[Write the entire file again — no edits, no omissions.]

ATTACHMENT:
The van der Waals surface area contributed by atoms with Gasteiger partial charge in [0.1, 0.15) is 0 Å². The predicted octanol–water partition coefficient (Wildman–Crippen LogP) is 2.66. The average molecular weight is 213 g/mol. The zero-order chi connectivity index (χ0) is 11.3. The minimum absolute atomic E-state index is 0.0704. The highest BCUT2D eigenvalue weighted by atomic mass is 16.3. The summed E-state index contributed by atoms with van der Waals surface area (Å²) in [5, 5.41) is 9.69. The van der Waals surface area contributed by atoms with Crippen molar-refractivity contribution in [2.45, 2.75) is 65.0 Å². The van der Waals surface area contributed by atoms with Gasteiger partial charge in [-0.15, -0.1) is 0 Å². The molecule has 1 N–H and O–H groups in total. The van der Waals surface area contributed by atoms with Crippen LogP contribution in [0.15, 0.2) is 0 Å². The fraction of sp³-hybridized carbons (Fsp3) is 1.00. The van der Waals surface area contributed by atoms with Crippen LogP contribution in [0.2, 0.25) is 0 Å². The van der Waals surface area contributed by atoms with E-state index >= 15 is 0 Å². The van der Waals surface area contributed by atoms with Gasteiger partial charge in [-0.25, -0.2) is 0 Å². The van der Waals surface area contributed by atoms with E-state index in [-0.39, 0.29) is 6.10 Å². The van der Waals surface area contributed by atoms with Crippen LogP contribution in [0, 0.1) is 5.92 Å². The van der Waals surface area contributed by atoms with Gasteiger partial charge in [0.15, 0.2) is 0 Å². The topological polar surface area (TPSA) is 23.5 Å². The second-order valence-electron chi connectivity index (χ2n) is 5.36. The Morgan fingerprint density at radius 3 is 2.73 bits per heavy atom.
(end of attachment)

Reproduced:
The van der Waals surface area contributed by atoms with Gasteiger partial charge in [0.1, 0.15) is 0 Å². The predicted octanol–water partition coefficient (Wildman–Crippen LogP) is 2.66. The average molecular weight is 213 g/mol. The zero-order chi connectivity index (χ0) is 11.3. The minimum absolute atomic E-state index is 0.0704. The highest BCUT2D eigenvalue weighted by atomic mass is 16.3. The summed E-state index contributed by atoms with van der Waals surface area (Å²) in [5, 5.41) is 9.69. The van der Waals surface area contributed by atoms with Crippen molar-refractivity contribution in [2.45, 2.75) is 65.0 Å². The van der Waals surface area contributed by atoms with Gasteiger partial charge in [-0.15, -0.1) is 0 Å². The molecule has 1 N–H and O–H groups in total. The van der Waals surface area contributed by atoms with Crippen LogP contribution in [0.15, 0.2) is 0 Å². The fraction of sp³-hybridized carbons (Fsp3) is 1.00. The van der Waals surface area contributed by atoms with Crippen LogP contribution in [0.2, 0.25) is 0 Å². The van der Waals surface area contributed by atoms with E-state index >= 15 is 0 Å². The van der Waals surface area contributed by atoms with Gasteiger partial charge in [-0.25, -0.2) is 0 Å². The van der Waals surface area contributed by atoms with E-state index in [-0.39, 0.29) is 6.10 Å². The van der Waals surface area contributed by atoms with Crippen LogP contribution in [0, 0.1) is 5.92 Å². The van der Waals surface area contributed by atoms with Gasteiger partial charge in [0.15, 0.2) is 0 Å². The topological polar surface area (TPSA) is 23.5 Å². The second-order valence-electron chi connectivity index (χ2n) is 5.36. The Morgan fingerprint density at radius 3 is 2.73 bits per heavy atom.